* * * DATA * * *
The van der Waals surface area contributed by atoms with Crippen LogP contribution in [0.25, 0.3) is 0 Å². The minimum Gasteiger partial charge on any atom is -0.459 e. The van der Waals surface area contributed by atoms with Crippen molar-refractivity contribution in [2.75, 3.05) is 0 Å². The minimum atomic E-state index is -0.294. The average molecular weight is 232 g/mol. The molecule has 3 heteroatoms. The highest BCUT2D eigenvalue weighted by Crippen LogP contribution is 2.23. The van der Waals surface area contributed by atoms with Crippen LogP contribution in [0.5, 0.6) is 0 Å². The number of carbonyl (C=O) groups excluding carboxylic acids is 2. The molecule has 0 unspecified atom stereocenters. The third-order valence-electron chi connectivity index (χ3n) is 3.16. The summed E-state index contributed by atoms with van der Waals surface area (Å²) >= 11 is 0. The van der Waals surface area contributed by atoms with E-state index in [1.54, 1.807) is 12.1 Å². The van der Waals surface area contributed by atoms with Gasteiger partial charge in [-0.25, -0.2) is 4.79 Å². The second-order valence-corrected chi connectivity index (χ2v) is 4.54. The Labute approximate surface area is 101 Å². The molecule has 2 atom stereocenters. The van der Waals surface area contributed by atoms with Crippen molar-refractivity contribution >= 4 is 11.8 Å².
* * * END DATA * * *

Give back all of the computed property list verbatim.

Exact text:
The van der Waals surface area contributed by atoms with Crippen LogP contribution in [0.25, 0.3) is 0 Å². The minimum Gasteiger partial charge on any atom is -0.459 e. The van der Waals surface area contributed by atoms with Crippen molar-refractivity contribution in [2.75, 3.05) is 0 Å². The minimum atomic E-state index is -0.294. The average molecular weight is 232 g/mol. The molecule has 3 heteroatoms. The highest BCUT2D eigenvalue weighted by Crippen LogP contribution is 2.23. The van der Waals surface area contributed by atoms with Crippen LogP contribution in [0.5, 0.6) is 0 Å². The number of carbonyl (C=O) groups excluding carboxylic acids is 2. The molecule has 0 unspecified atom stereocenters. The third-order valence-electron chi connectivity index (χ3n) is 3.16. The summed E-state index contributed by atoms with van der Waals surface area (Å²) >= 11 is 0. The van der Waals surface area contributed by atoms with E-state index in [1.54, 1.807) is 12.1 Å². The van der Waals surface area contributed by atoms with Gasteiger partial charge in [-0.25, -0.2) is 4.79 Å². The second-order valence-corrected chi connectivity index (χ2v) is 4.54. The Labute approximate surface area is 101 Å². The molecule has 2 atom stereocenters. The van der Waals surface area contributed by atoms with Crippen molar-refractivity contribution >= 4 is 11.8 Å².